• Market issues: Low product differentiation
  • Cost issues: High production costs
  • Game play issues: High player burnout
Market issues
How do new games compete? This is a big question. I humbly submit that the unique value propositions in games typically are centered on innovation in interactivity, not the static fluff wrapping the interactivity. For example, in Nintendogs, the value comes from interacting with a dog, not from the resolution of the wallpaper in the room. Even in God of War, the core value comes from the combat, not the pretty animations.

The low risk activities that data driven development relies upon also happen to be low value activities. You can easily add considerable graphics, level design and animation to a product and only add incremental value to the customer. When companies compete using fluff elements such as graphics and level design, you end up with a slew of undifferentiated products.

In the early days of middleware, Epic started licensing their Unreal engine. Licensees replaced the graphic and the levels, but failed to innovate in terms of new game mechanics. The licensees believed they were offering new and exciting content. Players on the other hand, saw this flood of titles as inferior FPS with tire game mechanics. They ran smack into markets dominated by genre kings Quake and Unreal. These titles failed. Ah, the irony. Differentiated content is not enough to compete.

Cost issues
The other issue is that the strategy of risk reduction is not a cost reduction technique. By ensuring that production activities scale in a linear fashion at low risk, all that happens is that development teams are encouraged to do more of the same in order to compete. Most companies blindly invest in the most obvious and lowest risk competitive option.

This is creates a vicious cycle:
  • The competition releases a title with ‘The best graphics ever’
  • Your team chooses to compete by putting money into the lowest risk production element. By simply spending more money, they can keep their risk of execution failure low and still mount a competitive product.
  • When another competitor comes out with ‘Even better graphics’, then your producer doesn’t mind at all hiring a baker’s dozen of new art cogs to up the ante. It won’t delay the product and could give the game an edge. This is an easy management decision.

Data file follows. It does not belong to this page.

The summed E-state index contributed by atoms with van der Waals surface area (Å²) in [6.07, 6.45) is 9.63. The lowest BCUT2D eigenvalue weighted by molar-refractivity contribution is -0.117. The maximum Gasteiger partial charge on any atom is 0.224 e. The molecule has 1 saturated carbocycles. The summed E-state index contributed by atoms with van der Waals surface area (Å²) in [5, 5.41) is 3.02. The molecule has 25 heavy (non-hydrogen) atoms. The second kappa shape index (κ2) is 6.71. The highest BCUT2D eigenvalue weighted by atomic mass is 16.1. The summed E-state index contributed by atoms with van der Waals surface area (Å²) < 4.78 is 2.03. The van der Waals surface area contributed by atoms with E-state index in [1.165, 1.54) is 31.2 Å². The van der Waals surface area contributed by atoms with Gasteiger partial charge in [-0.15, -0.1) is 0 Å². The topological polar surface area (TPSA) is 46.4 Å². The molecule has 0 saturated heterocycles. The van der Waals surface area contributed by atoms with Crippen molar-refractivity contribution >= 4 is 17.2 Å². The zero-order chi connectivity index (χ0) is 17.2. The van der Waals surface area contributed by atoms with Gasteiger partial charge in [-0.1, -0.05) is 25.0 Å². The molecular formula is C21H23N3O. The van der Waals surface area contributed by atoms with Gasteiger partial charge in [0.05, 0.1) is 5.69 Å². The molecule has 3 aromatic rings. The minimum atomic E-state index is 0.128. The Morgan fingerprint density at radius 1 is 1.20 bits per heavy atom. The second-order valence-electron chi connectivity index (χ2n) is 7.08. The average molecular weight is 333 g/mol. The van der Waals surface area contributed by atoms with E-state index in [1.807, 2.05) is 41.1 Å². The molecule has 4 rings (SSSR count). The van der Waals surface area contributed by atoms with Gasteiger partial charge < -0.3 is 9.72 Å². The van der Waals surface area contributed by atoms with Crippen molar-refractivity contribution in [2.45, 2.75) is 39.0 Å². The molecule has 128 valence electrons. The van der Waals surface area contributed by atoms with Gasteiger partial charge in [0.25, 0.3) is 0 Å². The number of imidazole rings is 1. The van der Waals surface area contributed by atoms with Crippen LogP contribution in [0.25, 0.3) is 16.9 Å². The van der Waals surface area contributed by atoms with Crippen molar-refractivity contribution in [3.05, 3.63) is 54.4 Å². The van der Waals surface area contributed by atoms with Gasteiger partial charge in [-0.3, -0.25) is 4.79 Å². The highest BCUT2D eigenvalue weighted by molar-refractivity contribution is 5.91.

• The product releases and sells a very reasonable amount. Unfortunately, due to the extra production costs, it posts a loss.
  • Even though your title is a financial failure, it provokes other competing companies to spend more on the quality of their titles.
The cycle slowly drives profitability out of the marketplace. The results are low profitability games that launch in intensely competitive markets. A small percentage remain profitable by capturing the genre king crown, but most lose money.

Gameplay issues
If we look at data driven games from our action / reward game play model, we can also predict some key characteristics of data driven games.

Data driven games encourage player addiction by relying on two classic game design elements:
  • Visceral rewards: Visceral rewards are ones that attempt to trick the brain into reacting as if it were put into a real world, high intensity situation. You see a strong focus on emotional content and realism. Final Fantasy does this quite well by providing highly emotional drama in almost every cut scene.
  • Unique rewards: Unique rewards are rewards that are different each time the player successfully completes an action. The classic quote from David Jaffe is his desire for "Lots and lots of special cases. I don't want any two doors to open the same way” You are still pressing the same button, but the results appear unique.

Visceral rewards create very intense rewards. This can be very delightful to jaded players. Unique rewards, in the form of new animations, ensure that the rewards give the player a solid buzz each time they are encountered.

Visceral rewards have a high burnout rate, especially if they are reused. When you kill the Minotaur for the first time, it is quite exciting. After dealing with several of the beasties, the thrill of the kill wanes.

Unique rewards might seem like a good game idea, but they too have a dark side. With repetition, players will eventually grok the deeper patterns behind the ‘unique’ rewards. Ultimately, they see the impressively tumbling statue in God of War as yet another animation that opens a door. When the gameplay patterns become visible, players can prematurely burn on the title far sooner than the designer predicted.

This can lead to situations like Quake IV. Here the franchise was damaged because players focused on how the mechanics are ‘more of the same.’ They dismissed the new expensive graphics engine and the plethora of content that was intended to differentiate the product in the market place.